"If trade is the engine that drives our economy, we need an overhaul. Instead, with this bill, we're getting a new hood ornament, some side view mirrors and a misbegotten cousin of NAFTA as a trade policy."
Lori Wallach of Public Citizens Global Trade Watch explains why Congressional Democrats must support fair trade and oppose the Peru trade deal.
While many corporations are eager to obtain the new rights and privileges offered by this FTA, expanding the NAFTA-CAFTA model will harm the interests of most people in both countries. Recent polling has shown repeatedly that the American public has had it with our current trade model. The recent Wall Street Journal/NBC poll found that, by a margin of 2-to-1, even GOP voters think our current trade policy is damaging to them. Democrats won congressional majorities in no small part because of the scores of freshmen elected across the country, including in GOP-leaning districts, who focused their campaigns on stopping more Bush job killing rade agreements. It is good politics – and good policy – for Democrats to create a new trade direction for our country.
Unfortunately, the Peru NAFTA expansion does not accomplish this important goal, nor will the public perceive it as anything but more of the same.Worse, passage of the deal would give President Bush a high-profile victory, changing the message from the debacle in Iraq. It is hard to understand how a Democratic-controlled Congress would give Bush another NAFTA-style trade agreement under any circumstances, but more so the week after he announced he would veto the Democrats’ Trade Adjustment Assistance legislation, not to mention past vetoes of Democrats’ children’s health insurance and anti-war legislation.
There is a long list of trade policies on which the Democratic Congress could take initiative rather than helping President Bush expand NAFTA. We would be excited to work with you to address the imported food safety crisis, fix our disastrous China trade situation, halt the continuing importation of sweat shopmade goods, expand Buy America and anti-offshoring policy, and close the tax loopholes that promote offshoring. Such policies would be a foundation for a new direction on trade which could be built upon when a new president arrives in 2009. The first step towards this new direction is opposing more of the same. Please vote no on H.R. 3688, the Peru Free Trade Agreement.
Public Citizen’s Global Trade Watch
Monday, November 05, 2007
In Iowa, Democrats have lost elections over gun control issues. When I knocked doors in rural areas in 2004 for a State House candidate I was volunteering for, I heard constant complaints from no-party voters who shut the door in my face because my candidate wanted to take their guns away. That was all fine and good, except my candidate (and, in general, the Iowa Democratic Party) had no interest in taking their guns away.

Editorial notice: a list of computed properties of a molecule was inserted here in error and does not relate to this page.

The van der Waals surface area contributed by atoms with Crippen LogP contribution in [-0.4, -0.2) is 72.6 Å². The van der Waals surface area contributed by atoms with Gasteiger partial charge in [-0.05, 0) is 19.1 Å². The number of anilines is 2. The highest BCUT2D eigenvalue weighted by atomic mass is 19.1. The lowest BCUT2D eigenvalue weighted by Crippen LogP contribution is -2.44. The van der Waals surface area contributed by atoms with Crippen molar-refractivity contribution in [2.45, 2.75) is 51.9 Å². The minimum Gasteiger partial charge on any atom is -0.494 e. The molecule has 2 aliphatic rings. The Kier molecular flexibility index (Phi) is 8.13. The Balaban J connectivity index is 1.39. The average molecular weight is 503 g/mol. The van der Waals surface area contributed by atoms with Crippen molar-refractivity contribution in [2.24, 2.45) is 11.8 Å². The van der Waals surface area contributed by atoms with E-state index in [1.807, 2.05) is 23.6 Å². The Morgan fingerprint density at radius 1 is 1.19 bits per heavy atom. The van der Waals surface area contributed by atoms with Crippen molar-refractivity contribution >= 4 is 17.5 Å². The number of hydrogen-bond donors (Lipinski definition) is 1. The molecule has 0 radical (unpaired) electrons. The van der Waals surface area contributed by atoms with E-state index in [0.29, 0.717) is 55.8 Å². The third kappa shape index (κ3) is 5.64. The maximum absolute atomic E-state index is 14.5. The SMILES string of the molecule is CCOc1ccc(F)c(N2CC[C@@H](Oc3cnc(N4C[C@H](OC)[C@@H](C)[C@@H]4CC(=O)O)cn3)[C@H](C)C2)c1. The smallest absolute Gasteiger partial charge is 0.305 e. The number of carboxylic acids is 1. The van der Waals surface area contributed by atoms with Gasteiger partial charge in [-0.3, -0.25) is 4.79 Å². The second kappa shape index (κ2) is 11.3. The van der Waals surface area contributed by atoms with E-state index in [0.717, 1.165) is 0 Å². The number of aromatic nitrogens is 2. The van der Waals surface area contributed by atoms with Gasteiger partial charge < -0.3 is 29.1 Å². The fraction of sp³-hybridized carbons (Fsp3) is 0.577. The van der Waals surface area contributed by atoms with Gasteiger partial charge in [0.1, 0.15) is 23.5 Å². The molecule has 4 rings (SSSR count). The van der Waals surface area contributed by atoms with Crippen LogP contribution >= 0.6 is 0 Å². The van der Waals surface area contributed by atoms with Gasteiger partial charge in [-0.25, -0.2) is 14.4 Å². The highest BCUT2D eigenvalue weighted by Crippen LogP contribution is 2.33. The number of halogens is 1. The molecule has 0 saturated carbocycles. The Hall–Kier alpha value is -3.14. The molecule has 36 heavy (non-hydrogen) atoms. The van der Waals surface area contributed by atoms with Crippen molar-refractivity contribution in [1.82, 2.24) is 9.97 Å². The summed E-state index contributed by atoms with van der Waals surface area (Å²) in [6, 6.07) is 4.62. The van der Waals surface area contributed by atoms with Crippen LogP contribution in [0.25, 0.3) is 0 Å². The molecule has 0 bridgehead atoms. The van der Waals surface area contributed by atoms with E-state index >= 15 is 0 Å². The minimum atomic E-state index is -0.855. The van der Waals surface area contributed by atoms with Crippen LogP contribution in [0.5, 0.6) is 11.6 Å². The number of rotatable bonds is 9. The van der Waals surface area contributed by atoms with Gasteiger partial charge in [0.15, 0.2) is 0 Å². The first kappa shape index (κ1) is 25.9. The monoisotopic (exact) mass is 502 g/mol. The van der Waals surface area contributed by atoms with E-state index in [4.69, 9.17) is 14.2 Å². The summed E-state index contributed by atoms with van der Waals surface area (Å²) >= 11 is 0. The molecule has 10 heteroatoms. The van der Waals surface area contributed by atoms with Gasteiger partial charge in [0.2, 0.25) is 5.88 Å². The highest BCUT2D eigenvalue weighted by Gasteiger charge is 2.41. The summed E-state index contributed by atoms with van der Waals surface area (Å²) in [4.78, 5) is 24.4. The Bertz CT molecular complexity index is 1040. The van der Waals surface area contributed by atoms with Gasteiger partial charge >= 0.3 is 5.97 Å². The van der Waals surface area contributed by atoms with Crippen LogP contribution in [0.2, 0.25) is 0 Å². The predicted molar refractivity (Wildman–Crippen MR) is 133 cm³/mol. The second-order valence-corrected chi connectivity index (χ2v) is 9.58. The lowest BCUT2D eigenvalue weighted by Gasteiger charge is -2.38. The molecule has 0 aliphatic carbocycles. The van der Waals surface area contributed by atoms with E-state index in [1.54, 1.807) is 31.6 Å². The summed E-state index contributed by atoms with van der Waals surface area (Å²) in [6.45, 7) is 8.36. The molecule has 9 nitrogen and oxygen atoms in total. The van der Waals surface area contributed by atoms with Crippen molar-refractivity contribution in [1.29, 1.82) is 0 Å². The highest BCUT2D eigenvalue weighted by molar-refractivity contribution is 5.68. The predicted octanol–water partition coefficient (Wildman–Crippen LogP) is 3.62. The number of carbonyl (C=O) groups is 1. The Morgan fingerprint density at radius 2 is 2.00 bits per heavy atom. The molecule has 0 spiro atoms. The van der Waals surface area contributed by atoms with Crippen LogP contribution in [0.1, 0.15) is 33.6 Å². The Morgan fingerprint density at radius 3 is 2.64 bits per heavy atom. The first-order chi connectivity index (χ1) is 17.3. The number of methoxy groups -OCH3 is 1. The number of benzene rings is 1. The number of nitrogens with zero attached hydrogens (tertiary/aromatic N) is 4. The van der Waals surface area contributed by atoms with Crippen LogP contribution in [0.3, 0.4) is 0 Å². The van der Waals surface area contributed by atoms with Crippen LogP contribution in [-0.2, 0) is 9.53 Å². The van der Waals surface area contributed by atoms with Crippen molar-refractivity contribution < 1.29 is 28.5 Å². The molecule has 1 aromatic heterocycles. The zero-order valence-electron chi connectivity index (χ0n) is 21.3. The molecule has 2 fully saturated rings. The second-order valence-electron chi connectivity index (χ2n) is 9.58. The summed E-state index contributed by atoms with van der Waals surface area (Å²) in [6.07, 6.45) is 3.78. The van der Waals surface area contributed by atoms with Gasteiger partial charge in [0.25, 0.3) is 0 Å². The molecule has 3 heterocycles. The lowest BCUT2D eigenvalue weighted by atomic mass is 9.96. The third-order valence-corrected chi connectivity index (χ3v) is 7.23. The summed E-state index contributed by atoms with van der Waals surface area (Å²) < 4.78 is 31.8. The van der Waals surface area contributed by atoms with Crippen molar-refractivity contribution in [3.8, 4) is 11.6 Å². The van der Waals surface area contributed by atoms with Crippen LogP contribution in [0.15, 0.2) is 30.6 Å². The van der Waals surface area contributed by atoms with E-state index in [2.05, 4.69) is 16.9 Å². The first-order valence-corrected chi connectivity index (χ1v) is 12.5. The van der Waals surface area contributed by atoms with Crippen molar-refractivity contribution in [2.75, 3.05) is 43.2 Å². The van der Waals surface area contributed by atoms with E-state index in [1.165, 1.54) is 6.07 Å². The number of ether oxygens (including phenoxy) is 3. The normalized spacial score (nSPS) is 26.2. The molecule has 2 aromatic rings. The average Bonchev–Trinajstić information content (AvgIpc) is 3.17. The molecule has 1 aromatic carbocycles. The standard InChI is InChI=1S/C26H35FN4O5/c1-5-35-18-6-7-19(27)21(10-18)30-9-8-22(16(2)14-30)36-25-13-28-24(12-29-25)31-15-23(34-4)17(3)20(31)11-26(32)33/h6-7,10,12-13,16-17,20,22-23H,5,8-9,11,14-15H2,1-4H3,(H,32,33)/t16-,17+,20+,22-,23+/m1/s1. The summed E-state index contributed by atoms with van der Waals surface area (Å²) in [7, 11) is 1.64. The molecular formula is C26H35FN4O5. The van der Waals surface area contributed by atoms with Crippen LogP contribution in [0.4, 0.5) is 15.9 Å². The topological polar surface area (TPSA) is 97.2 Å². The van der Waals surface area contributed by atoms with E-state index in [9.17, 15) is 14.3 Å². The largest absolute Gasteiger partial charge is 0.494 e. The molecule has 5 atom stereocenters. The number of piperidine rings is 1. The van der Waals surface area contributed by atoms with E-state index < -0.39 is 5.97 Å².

In 2007, the political landscape is vastly different. Democrats, who for years have been trying to compete in rural areas, have finally gotten their message across that they are not all in favor of Giuliani/Pelosi-style gun control. Two candidates in particular have attempted this campaign cycle to court Democrats who hunt: Gov. Bill Richardson and former Sen. John Edwards.
Richardson, who has an A rating from the National Rifle Association (and who was the only Democrat to address the NRA’s annual convention this year, although it was by video), recently highlighted his status as a pro-hunting Western governor at campaign stops in rural Iowa. From Dien Judge’s coverage of Richardson’s stop in Albia earlier this month:
“I’m a hunter, by the way,” said Richardson after answering an unrelated question. “I know a lot of you are hunters, so please support me. The NRA gave me an A+ rating.”
While the right to bear arms is obviously not a burning issue in the minds of most Iowa Democratic caucus-goers, Richardson’s record on the subject may well earn him the respect of rural Democrats in places like Albia and other small towns that are often ignored by presidential candidates.
Edwards today held a conference call to unveil his “Hunting and Fishing Bill of Rights and Responsibilities.” Again, from Dien’s coverage on Iowa Independent:
In an impromptu telephone press conference this morning, Edwards said it’s part of his effort to “ensure that people who live in rural areas and small towns” that he has a commitment to “strengthening their way of life and their economies.”
Edwards used the event to announce a new set of policy proposals focused on hunting, fishing and the great outdoors. He explained that his “Hunting and Fishing Bill of Rights and Responsibilities” is an agenda to protect and strengthen hunting and fishing traditions.
While the majority of Democratic caucus-goers may not care much one way or the other about gun rights and hunting, Democrats in rural areas care quite a bit. Many of them are themselves hunters, and those who are not still recognize the importance of having a Democrat at the top of the ticket who will not alienate gun control opponents. Caucus-goers are known for their pragmatism, and having a name associated with strict gun control on the ballot as the Democratic presidential nominee could cause major problems for local Democratic candidates.
Right Democrat: Support for the right to keep and bear arms is strong in Middle America. Millions of rank and file Democrats are gun rights supporters as Second Amendment defenders exist across party and ideological lines. Democrats need to favor gun rights to win rural America and firearms owners are a critical swing vote in many states.